The gender pay gap is one of the most misunderstood areas of British public policy statistics. The only question is the extent to which this is accidental or deliberate obfuscation by pressure groups. The UK Statistics Authority needs to step in to do its part in getting better data, better explaining the existing data it publishes and correcting those who misuse it. It is a shame that the respected IFS has added to the deluge of confusion with its latest report published today.
So far as the statistics are concerned, the pay gap is the average amount of money paid to men in work versus the average paid to women. So far as legislation is concerned, the pay gap is the difference between the pay of an equally qualified and experienced man and woman doing exactly the same job. Sadly the rhetoric swings happily between the two helping no one. Every time this blows up I simply wish for better data so that we can really understand the issue and put ourselves in a position where we can develop policies that will put an end to discrimination. Instead we get (mostly) ill-thought out hot air. Continue reading The scandal of the gender pay gap
This is a story about how I tried – and failed – to get some data about top performing GCSE students and girls doing STEM-related A levels. The story highlights weaknesses in the Department for Education but also in government statistics and their regulation systems more widely. The public deserves better. A report from the UK Statistics Authority on this quest was published today.
Exam success is key for a school pupil that wants to go to a leading university, on their way to a top job. As the AS levels will soon be a thing of the past, GCSEs are vital in that journey. Yet information about what sort of pupils from which type of schools in different parts of the country get the all-important top grade GCSEs (or study combinations of STEM-related A levels) is largely a mystery as the government denies access to the full set of school-level exam results. Continue reading School exam statistics – state secrets?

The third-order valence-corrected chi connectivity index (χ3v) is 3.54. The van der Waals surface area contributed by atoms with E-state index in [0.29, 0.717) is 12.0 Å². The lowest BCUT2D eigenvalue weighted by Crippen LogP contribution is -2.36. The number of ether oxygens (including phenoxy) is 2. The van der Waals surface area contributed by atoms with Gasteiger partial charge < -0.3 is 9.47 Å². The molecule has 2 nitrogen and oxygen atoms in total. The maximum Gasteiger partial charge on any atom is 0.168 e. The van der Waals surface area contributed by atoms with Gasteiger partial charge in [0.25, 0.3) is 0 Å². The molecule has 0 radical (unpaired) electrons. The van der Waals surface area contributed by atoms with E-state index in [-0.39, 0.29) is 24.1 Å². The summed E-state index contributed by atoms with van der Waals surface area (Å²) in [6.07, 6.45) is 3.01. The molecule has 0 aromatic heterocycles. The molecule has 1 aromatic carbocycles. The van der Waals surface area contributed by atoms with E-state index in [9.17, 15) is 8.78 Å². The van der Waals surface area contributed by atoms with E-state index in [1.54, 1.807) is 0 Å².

A new ONS website was launched in February. I was delighted that its predecessor (launched in 2011, which brought many apologies from the ONS and was the subject of ridicule, as in this article by Tim Harford) was dispatched in its entirety and I welcomed the new one. It looked much nicer. Sadly, a couple of months on after increasing frustration, I now have to record that, in my humble opinion, it’s different but no better than its predecessor. This site, unlike its predecessor, is redeemable but it needs work on it, and now.
Today’s pre-launch of the new house price index from ONS was a disaster. The proposals lacked ambition and the new statistics (based on Land Registry prices) could well disappear next year when the Land Registry is sold. “We’re not going to speculate” about that, said the ONS, who didn’t know who would own the statistics.
The Bean Review has been published and, it seems, has been universally acclaimed as a thorough report with widespread support for its recommendations. It is now official: the 2007 statistics legislation has failed to deliver. Yet, Bean was published over two weeks ago and still we have little idea of what will change as a result. This blog explores the options.
For anyone unable to get through 250 pages of the Bean Review report on government statistics this blog highlights the main issues raised (as I see them) from chapters 4 and 5, regarding the ONS effectiveness and governance. It’s not nice reading. There were positives but they were overshadowed by the negatives. It’s a sad story about a lost decade.